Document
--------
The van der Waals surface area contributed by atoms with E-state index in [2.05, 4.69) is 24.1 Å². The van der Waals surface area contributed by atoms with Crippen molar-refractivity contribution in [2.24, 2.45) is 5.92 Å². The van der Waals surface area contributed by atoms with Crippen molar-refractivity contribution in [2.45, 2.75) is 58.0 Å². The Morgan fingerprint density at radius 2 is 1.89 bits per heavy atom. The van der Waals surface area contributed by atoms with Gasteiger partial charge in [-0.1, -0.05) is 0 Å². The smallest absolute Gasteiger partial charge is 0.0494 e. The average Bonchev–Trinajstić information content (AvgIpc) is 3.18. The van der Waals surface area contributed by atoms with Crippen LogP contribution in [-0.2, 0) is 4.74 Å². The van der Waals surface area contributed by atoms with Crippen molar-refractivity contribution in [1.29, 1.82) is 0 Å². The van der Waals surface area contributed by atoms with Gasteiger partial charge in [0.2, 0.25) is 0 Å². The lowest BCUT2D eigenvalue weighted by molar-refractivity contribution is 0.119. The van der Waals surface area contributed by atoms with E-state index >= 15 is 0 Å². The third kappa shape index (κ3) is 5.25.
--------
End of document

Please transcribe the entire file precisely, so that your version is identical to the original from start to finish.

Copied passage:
The van der Waals surface area contributed by atoms with E-state index in [2.05, 4.69) is 24.1 Å². The van der Waals surface area contributed by atoms with Crippen molar-refractivity contribution in [2.24, 2.45) is 5.92 Å². The van der Waals surface area contributed by atoms with Crippen molar-refractivity contribution in [2.45, 2.75) is 58.0 Å². The Morgan fingerprint density at radius 2 is 1.89 bits per heavy atom. The van der Waals surface area contributed by atoms with Gasteiger partial charge in [-0.1, -0.05) is 0 Å². The smallest absolute Gasteiger partial charge is 0.0494 e. The average Bonchev–Trinajstić information content (AvgIpc) is 3.18. The van der Waals surface area contributed by atoms with Crippen LogP contribution in [-0.2, 0) is 4.74 Å². The van der Waals surface area contributed by atoms with Crippen molar-refractivity contribution in [1.29, 1.82) is 0 Å². The van der Waals surface area contributed by atoms with Gasteiger partial charge in [0.2, 0.25) is 0 Å². The lowest BCUT2D eigenvalue weighted by molar-refractivity contribution is 0.119. The van der Waals surface area contributed by atoms with E-state index >= 15 is 0 Å². The third kappa shape index (κ3) is 5.25.